With statistics pointing in one direction and police opinions another, determining the role and significance of racial profiling within law enforcement in Boone County is a delicate issue.
In Attorney General Jay Nixon’s annual report on potential racial profiling in traffic stops, statewide statistics showed that blacks were almost twice as likely to be searched during traffic stops as whites.
However, police reported finding contraband on whites 1½ times as often as on blacks. Numbers reported by police departments in Boone County showed an even larger disparity in statistics.
This is the fifth consecutive year the attorney general’s report has shown similar rates of searches during traffic stops.
The question, then, is whether these numbers can be explained as a result of standard “criminal profiling,” as police contend, or the taboo theory of “driving while black.”
MU criminology professor John Galliher said the statistical disparity can be credited to an “institutionalized racism.”
“Black males are traditionally more suspicious,” Galliher said. “They fit the role of a ‘symbolic assailant’ in many people’s minds, including police officers. We don’t think of it as racism, but as prudent, that we need to be afraid of black males.”
Missouri NAACP President Mary Ratliff said it’s time something is done to address the disparity in numbers. She said the NAACP plans to discuss its concerns with members of the state legislature next year.
“We are meeting and working on responding to the report so that we don’t have another year just saying, ‘Oh, the numbers are bad again,’ ” she said. “We need to start fixing the problem instead of just talking about it.”
Maj. Tom Reddin of the Boone County Sheriff’s Department said the line between criminal profiling and racial profiling is necessary to law enforcement, but in practice might not always be immediately obvious.
“Racial profiling is based on ethnicity and is therefore unacceptable,” Reddin said. “Criminal profiling is based on behavioral characteristics and is an essential part of (police work).”
Columbia Police Chief Randy Boehm said some indicators that can lead to a search during a traffic stop are suspicious items in plain view, a smell of alcohol or drugs when approaching the car , or sporadic movements by the driver before the officer reaches the window.
“A lot of it comes down to intuition,” Boehm said. “Using criminal profiling to lead to a search is very positive and necessary, as long as (the officer) is using proper criteria, and race is not one of those.”
In Boone County, the Sheriff’s Department reported similar trends. Blacks were searched in 18 percent of stops and whites were searched in 8 percent. The disparity in rates of contraband found was even larger in this report. Contraband was found on whites 16 percent of the time as opposed to 6 percent for blacks.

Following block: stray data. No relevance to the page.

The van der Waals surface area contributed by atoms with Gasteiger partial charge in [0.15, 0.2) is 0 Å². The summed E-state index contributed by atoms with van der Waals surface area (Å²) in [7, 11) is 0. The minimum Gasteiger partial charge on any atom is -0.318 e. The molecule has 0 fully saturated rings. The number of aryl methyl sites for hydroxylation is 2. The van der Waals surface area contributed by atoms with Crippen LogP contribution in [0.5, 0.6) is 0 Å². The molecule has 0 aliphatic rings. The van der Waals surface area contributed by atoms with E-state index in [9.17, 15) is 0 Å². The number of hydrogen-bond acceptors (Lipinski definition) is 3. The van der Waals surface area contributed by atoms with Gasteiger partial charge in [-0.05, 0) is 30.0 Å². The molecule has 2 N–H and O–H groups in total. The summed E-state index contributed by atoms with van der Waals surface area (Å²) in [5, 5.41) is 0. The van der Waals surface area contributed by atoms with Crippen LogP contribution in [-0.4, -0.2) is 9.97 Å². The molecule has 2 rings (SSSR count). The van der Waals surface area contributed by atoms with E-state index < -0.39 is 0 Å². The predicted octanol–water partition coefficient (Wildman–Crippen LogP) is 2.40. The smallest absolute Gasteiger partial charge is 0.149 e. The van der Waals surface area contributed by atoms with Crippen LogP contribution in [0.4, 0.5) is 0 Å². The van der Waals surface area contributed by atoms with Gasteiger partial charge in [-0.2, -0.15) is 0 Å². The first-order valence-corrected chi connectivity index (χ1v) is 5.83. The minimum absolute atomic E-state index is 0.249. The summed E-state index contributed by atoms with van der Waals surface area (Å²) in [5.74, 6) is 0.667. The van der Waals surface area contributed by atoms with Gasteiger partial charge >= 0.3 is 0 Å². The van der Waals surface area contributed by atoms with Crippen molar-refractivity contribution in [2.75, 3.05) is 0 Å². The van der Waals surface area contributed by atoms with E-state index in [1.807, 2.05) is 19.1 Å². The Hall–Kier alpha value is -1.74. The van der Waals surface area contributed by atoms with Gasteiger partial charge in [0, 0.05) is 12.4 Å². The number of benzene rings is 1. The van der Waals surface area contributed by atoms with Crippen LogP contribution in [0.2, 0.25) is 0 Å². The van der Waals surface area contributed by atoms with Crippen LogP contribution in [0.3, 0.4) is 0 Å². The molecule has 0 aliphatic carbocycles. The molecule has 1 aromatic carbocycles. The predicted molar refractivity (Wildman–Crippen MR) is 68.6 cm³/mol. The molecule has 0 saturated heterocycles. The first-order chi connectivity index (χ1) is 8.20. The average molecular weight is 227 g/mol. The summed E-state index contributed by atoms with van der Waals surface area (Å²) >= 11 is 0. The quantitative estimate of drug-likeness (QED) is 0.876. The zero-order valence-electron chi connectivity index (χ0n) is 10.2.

Although police maintain that statistical data alone is not enough to claim this is a pressing problem, Reddin acknowledges that the situation is not ideal.
“To say there is no problem is not right,” he said. “But it is our goal to be as humanly objective and fair as we can. I cannot give an answer why the numbers are showing this.”
The Columbia Police Department reported that blacks were searched in 23 percent of traffic stops while whites were searched in 9 percent. Searches of whites, however, resulted in found contraband more often than did searches of blacks, 17 percent versus 15 percent, respectively.
“We’re not going to base our concerns on numbers alone,” Boehm said. “ You must look at the individualofficer’s reasoning each time.”
Reddin and Boehm agreed that factors other than statistics would provide evidence of a profiling problem.
“If we were racially profiling drivers, I would expect to hear numerous complaints from drivers, which we don’t, and to be contacted by the attorney general’s office, which we haven’t,” Reddin said.
According to Reddin, the Sheriff’s Department is unlikely to pay special attention to policies and disciplines against racial profiling unless these steps occur.
How the department determines when enough complaints have been reported is unclear, because complaints are not kept on record to be easily accessed, Reddin said.
Also, it is not the policy of the attorney general’s office to contact individual departments about the statistics in the annual racial profiling report.
“The attorney general’s office is merely collecting and reporting information,” said spokesman Jim Gardner. “We present our findings to community leaders as another mechanism for them to address concerns themselves. (Departments that are waiting for contact from our office) may be missing the point of the entire report.”
The Columbia Police Department keeps all complaints on file, but does not keep statistics covering what percentage of complaints includes racial profiling.
“(Complaints) are very rare, but are always addressed directly and completely,” Boehm said.
Despite attempts by police officers to minimize the issue, Galliher said racial profiling is unavoidable in today’s society.
“It’s a self-perpetuating part of long-term American culture; it’s what we learn growing up,” he said. “Maybe it is unreasonable to expect police to rise above these societal prejudices just because they’re in uniform.”